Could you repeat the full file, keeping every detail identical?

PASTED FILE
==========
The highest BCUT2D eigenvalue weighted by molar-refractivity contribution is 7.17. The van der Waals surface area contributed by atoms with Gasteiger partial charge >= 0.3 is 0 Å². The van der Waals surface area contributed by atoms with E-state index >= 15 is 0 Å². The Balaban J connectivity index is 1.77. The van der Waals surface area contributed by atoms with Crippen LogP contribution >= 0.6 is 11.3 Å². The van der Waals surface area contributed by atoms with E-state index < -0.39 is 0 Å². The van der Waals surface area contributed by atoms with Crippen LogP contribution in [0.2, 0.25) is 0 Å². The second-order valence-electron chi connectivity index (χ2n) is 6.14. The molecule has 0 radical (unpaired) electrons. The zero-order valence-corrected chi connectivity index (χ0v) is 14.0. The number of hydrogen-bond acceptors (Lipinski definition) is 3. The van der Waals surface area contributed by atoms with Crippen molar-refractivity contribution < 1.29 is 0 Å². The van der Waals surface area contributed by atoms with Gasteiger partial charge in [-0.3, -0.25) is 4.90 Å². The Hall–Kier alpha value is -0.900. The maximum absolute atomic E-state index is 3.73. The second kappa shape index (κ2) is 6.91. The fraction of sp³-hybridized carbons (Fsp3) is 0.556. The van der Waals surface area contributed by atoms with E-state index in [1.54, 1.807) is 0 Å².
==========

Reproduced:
The highest BCUT2D eigenvalue weighted by molar-refractivity contribution is 7.17. The van der Waals surface area contributed by atoms with Gasteiger partial charge >= 0.3 is 0 Å². The van der Waals surface area contributed by atoms with E-state index >= 15 is 0 Å². The Balaban J connectivity index is 1.77. The van der Waals surface area contributed by atoms with Crippen LogP contribution >= 0.6 is 11.3 Å². The van der Waals surface area contributed by atoms with E-state index < -0.39 is 0 Å². The van der Waals surface area contributed by atoms with Crippen LogP contribution in [0.2, 0.25) is 0 Å². The second-order valence-electron chi connectivity index (χ2n) is 6.14. The molecule has 0 radical (unpaired) electrons. The zero-order valence-corrected chi connectivity index (χ0v) is 14.0. The number of hydrogen-bond acceptors (Lipinski definition) is 3. The van der Waals surface area contributed by atoms with Crippen molar-refractivity contribution < 1.29 is 0 Å². The van der Waals surface area contributed by atoms with Gasteiger partial charge in [-0.3, -0.25) is 4.90 Å². The Hall–Kier alpha value is -0.900. The maximum absolute atomic E-state index is 3.73. The second kappa shape index (κ2) is 6.91. The fraction of sp³-hybridized carbons (Fsp3) is 0.556. The van der Waals surface area contributed by atoms with E-state index in [1.54, 1.807) is 0 Å².